Screenshot of left sidebar Canvas menu. "Account" is selected, showing options including Notifications, Profile, and more.

If you want to try a new way to get ideas on paper… 

  • Practice dictating your thoughts into a Microsoft Word document. Brainstorming or writing this way might feel more natural depending on how you think best, and it’s a great technique to use to avoid blue light and eye strain if you’ve been looking at your screen for a while. Click here to learn more about how to use dictation in Word

ITS looks forward to supporting you during the academic year. Please contact the Help Desk by emailing or calling 508-793-7745 if you have questions, suggestions, or require technological assistance.

‘Tis the Season for Poster Printing


Spring is Poster Printing season, with ClarkFEST, class and departmental poster events, Academic Futures Showcase, academic conferences, and much more.

Each year ITS prints over 250 posters in support of teaching and learning, and academic research. As a result, we wanted to share our top 5 tips for easy poster printing.

If you’re looking for more advice, click here to read additional guidance.

Check Sizing

While the most common poster size we print is 36 inches by 48 inches, different events require different poster sizes and dimensions. Check requirements early and set your size in your design application before beginning your work. Changing sizing, and particularly dimensions, at a later time can require you to change your design significantly – a stressor that you won’t need before the event.

Most posters are created in Powerpoint, where it’s very easy to change your slide size. Click here for more information on how to do so. For an even easier option, use one of our pre-sized templates, available here.

Poster Printer

Our trusty poster printer

Edit your text

Posters, by their nature, have limited space. As you’re designing your poster, consider what your goals are and be ruthless in editing your text. Remove anything extraneous and be sure that all elements support your narrative. Remember that reducing your font size to help everything fit is rarely a good choice.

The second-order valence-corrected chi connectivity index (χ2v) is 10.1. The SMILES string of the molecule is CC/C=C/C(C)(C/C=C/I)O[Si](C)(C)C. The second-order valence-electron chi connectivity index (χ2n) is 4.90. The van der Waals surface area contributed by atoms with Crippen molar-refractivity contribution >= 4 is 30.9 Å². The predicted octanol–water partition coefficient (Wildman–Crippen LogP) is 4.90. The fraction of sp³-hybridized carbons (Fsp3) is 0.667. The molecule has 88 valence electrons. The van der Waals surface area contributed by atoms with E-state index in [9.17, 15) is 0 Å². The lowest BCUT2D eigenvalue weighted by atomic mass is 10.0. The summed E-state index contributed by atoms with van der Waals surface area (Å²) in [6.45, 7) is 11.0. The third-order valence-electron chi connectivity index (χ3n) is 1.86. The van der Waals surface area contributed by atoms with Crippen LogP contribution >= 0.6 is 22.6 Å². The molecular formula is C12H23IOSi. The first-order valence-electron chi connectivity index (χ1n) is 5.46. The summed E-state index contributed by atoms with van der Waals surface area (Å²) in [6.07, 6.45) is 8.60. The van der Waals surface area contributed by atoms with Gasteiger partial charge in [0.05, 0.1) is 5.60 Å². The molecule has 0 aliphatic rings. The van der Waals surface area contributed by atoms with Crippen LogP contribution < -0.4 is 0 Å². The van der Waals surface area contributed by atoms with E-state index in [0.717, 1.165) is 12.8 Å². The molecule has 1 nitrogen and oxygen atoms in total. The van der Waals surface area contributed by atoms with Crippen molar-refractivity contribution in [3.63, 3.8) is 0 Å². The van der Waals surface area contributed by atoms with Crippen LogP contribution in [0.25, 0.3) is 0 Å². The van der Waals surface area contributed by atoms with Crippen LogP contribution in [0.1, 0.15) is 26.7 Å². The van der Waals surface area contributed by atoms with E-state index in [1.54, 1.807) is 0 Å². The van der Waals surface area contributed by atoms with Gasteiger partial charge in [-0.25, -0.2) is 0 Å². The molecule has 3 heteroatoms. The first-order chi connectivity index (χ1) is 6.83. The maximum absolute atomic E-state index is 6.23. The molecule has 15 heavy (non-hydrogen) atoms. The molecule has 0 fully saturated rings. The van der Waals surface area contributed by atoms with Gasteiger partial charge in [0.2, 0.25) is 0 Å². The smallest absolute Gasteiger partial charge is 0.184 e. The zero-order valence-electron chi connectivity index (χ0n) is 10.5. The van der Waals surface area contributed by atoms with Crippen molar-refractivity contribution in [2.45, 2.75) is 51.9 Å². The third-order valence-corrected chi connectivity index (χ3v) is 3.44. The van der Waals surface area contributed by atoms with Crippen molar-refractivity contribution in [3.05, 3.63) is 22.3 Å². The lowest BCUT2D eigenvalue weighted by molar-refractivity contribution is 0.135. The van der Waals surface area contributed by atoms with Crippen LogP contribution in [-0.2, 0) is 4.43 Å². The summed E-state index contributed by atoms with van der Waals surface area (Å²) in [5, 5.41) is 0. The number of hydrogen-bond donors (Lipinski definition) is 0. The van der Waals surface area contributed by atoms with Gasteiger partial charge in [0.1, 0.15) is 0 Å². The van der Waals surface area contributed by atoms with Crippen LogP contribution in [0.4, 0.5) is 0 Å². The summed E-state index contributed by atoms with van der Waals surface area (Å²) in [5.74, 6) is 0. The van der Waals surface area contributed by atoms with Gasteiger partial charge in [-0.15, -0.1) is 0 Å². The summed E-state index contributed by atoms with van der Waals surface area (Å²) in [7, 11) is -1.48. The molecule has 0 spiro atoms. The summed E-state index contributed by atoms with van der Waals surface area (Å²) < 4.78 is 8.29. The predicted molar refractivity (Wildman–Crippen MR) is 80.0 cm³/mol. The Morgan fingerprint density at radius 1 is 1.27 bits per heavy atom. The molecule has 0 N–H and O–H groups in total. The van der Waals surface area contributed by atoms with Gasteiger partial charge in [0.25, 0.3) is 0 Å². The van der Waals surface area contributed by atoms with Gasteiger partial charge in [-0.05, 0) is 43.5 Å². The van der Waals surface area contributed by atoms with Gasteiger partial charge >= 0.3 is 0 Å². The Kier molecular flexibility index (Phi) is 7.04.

Additionally, your audience will be moving past your poster and may not have the time to read every line of text. Choose descriptive and catchy headings and subheadings to draw people to your work and encourage them to spend more time with your poster.

Use images (appropriately)

Images are an important element to making a poster attractive, interesting and useful for the audience. However, remember that all images should build towards your goals, and shouldn’t be purely decorative.

From a technical perspective, ensure that all images are high-quality to prevent pixilation when printed at large scale (click here for advice on how to do this). Also, the cost of your poster will be impacted by the ink-usage during printing. Images with high contrast, large areas of very dark colors, or image-based backgrounds will increase your poster costs.


Proofread, proofread, proofread. We can’t say this enough!

Everyone makes mistakes, but doing all you can to catch mistakes prior to submitting your poster to be printed will reduce your stress. Read every word on your poster multiple times, read it backwards, have a few friends read it. Please note that ITS does not proofread posters prior to printing.

Know your deadlines